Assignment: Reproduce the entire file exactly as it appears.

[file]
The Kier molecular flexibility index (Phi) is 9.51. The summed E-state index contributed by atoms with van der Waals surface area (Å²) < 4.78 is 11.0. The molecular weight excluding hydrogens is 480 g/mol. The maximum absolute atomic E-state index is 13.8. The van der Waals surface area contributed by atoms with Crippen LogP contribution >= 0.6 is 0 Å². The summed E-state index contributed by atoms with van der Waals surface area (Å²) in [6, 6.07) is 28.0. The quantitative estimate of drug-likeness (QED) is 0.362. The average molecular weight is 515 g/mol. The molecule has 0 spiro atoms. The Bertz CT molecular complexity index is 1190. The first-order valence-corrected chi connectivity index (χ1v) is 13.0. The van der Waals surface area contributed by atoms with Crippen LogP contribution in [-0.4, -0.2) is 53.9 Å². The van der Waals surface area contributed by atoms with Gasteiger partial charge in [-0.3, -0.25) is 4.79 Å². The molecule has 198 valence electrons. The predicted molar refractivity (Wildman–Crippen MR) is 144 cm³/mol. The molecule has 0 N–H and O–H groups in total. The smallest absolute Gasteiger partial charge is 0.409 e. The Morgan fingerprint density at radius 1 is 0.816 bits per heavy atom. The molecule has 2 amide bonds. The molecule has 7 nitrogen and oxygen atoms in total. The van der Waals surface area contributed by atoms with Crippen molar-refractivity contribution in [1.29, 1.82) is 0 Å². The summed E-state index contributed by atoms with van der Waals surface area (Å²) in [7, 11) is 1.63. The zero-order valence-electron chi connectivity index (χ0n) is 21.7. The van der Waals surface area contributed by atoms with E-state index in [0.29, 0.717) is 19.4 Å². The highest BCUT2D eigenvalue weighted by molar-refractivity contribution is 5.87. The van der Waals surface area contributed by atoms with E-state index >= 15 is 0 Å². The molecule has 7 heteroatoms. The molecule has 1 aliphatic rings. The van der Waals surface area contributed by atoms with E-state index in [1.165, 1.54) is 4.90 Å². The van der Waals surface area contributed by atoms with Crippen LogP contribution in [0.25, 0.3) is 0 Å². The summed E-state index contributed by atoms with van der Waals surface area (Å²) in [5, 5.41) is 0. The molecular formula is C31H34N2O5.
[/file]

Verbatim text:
The Kier molecular flexibility index (Phi) is 9.51. The summed E-state index contributed by atoms with van der Waals surface area (Å²) < 4.78 is 11.0. The molecular weight excluding hydrogens is 480 g/mol. The maximum absolute atomic E-state index is 13.8. The van der Waals surface area contributed by atoms with Crippen LogP contribution >= 0.6 is 0 Å². The summed E-state index contributed by atoms with van der Waals surface area (Å²) in [6, 6.07) is 28.0. The quantitative estimate of drug-likeness (QED) is 0.362. The average molecular weight is 515 g/mol. The molecule has 0 spiro atoms. The Bertz CT molecular complexity index is 1190. The first-order valence-corrected chi connectivity index (χ1v) is 13.0. The van der Waals surface area contributed by atoms with Crippen LogP contribution in [-0.4, -0.2) is 53.9 Å². The van der Waals surface area contributed by atoms with Gasteiger partial charge in [-0.3, -0.25) is 4.79 Å². The molecule has 198 valence electrons. The predicted molar refractivity (Wildman–Crippen MR) is 144 cm³/mol. The molecule has 0 N–H and O–H groups in total. The smallest absolute Gasteiger partial charge is 0.409 e. The Morgan fingerprint density at radius 1 is 0.816 bits per heavy atom. The molecule has 2 amide bonds. The molecule has 7 nitrogen and oxygen atoms in total. The van der Waals surface area contributed by atoms with Crippen molar-refractivity contribution in [1.29, 1.82) is 0 Å². The summed E-state index contributed by atoms with van der Waals surface area (Å²) in [7, 11) is 1.63. The zero-order valence-electron chi connectivity index (χ0n) is 21.7. The van der Waals surface area contributed by atoms with E-state index in [0.29, 0.717) is 19.4 Å². The highest BCUT2D eigenvalue weighted by molar-refractivity contribution is 5.87. The van der Waals surface area contributed by atoms with E-state index >= 15 is 0 Å². The molecule has 7 heteroatoms. The molecule has 1 aliphatic rings. The van der Waals surface area contributed by atoms with E-state index in [1.165, 1.54) is 4.90 Å². The van der Waals surface area contributed by atoms with Crippen LogP contribution in [0.25, 0.3) is 0 Å². The summed E-state index contributed by atoms with van der Waals surface area (Å²) in [5, 5.41) is 0. The molecular formula is C31H34N2O5.